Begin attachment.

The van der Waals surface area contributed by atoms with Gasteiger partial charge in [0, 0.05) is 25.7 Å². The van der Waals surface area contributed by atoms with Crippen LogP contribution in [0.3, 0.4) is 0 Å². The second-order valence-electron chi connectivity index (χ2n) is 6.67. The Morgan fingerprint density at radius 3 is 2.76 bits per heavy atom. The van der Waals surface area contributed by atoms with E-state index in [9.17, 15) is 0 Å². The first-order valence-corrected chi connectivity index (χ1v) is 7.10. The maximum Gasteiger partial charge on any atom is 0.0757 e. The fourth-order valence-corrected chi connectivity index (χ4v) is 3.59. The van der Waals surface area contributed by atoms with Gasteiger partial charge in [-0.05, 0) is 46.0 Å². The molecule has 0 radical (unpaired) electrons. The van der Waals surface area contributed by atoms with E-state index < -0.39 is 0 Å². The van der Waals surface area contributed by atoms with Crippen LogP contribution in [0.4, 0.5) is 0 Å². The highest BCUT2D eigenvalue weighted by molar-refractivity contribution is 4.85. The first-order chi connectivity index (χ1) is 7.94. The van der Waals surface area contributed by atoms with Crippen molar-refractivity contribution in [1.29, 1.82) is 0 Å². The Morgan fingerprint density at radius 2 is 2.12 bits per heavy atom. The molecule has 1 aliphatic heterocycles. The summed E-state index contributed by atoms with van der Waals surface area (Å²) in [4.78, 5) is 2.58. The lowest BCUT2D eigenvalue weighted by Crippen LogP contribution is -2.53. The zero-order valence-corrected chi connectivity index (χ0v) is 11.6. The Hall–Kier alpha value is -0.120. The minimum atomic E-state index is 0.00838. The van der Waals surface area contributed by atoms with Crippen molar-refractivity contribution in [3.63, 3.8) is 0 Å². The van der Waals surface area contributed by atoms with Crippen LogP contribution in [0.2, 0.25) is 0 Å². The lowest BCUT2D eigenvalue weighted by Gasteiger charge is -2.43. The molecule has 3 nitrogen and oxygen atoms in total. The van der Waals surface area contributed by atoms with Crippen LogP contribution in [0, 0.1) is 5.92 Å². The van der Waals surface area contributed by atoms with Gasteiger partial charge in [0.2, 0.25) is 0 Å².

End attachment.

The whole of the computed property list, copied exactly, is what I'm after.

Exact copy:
The van der Waals surface area contributed by atoms with Gasteiger partial charge in [0, 0.05) is 25.7 Å². The van der Waals surface area contributed by atoms with Crippen LogP contribution in [0.3, 0.4) is 0 Å². The second-order valence-electron chi connectivity index (χ2n) is 6.67. The Morgan fingerprint density at radius 3 is 2.76 bits per heavy atom. The van der Waals surface area contributed by atoms with E-state index in [9.17, 15) is 0 Å². The first-order valence-corrected chi connectivity index (χ1v) is 7.10. The maximum Gasteiger partial charge on any atom is 0.0757 e. The fourth-order valence-corrected chi connectivity index (χ4v) is 3.59. The van der Waals surface area contributed by atoms with Gasteiger partial charge in [-0.05, 0) is 46.0 Å². The molecule has 0 radical (unpaired) electrons. The van der Waals surface area contributed by atoms with E-state index < -0.39 is 0 Å². The van der Waals surface area contributed by atoms with Crippen LogP contribution in [0.4, 0.5) is 0 Å². The highest BCUT2D eigenvalue weighted by molar-refractivity contribution is 4.85. The first-order chi connectivity index (χ1) is 7.94. The van der Waals surface area contributed by atoms with Crippen molar-refractivity contribution in [1.29, 1.82) is 0 Å². The Morgan fingerprint density at radius 2 is 2.12 bits per heavy atom. The molecule has 1 aliphatic heterocycles. The summed E-state index contributed by atoms with van der Waals surface area (Å²) in [4.78, 5) is 2.58. The lowest BCUT2D eigenvalue weighted by Crippen LogP contribution is -2.53. The zero-order valence-corrected chi connectivity index (χ0v) is 11.6. The Hall–Kier alpha value is -0.120. The minimum atomic E-state index is 0.00838. The van der Waals surface area contributed by atoms with Crippen molar-refractivity contribution in [3.63, 3.8) is 0 Å². The van der Waals surface area contributed by atoms with Crippen LogP contribution in [0.2, 0.25) is 0 Å². The lowest BCUT2D eigenvalue weighted by Gasteiger charge is -2.43. The molecule has 3 nitrogen and oxygen atoms in total. The van der Waals surface area contributed by atoms with Crippen LogP contribution in [0, 0.1) is 5.92 Å². The van der Waals surface area contributed by atoms with Gasteiger partial charge in [0.2, 0.25) is 0 Å².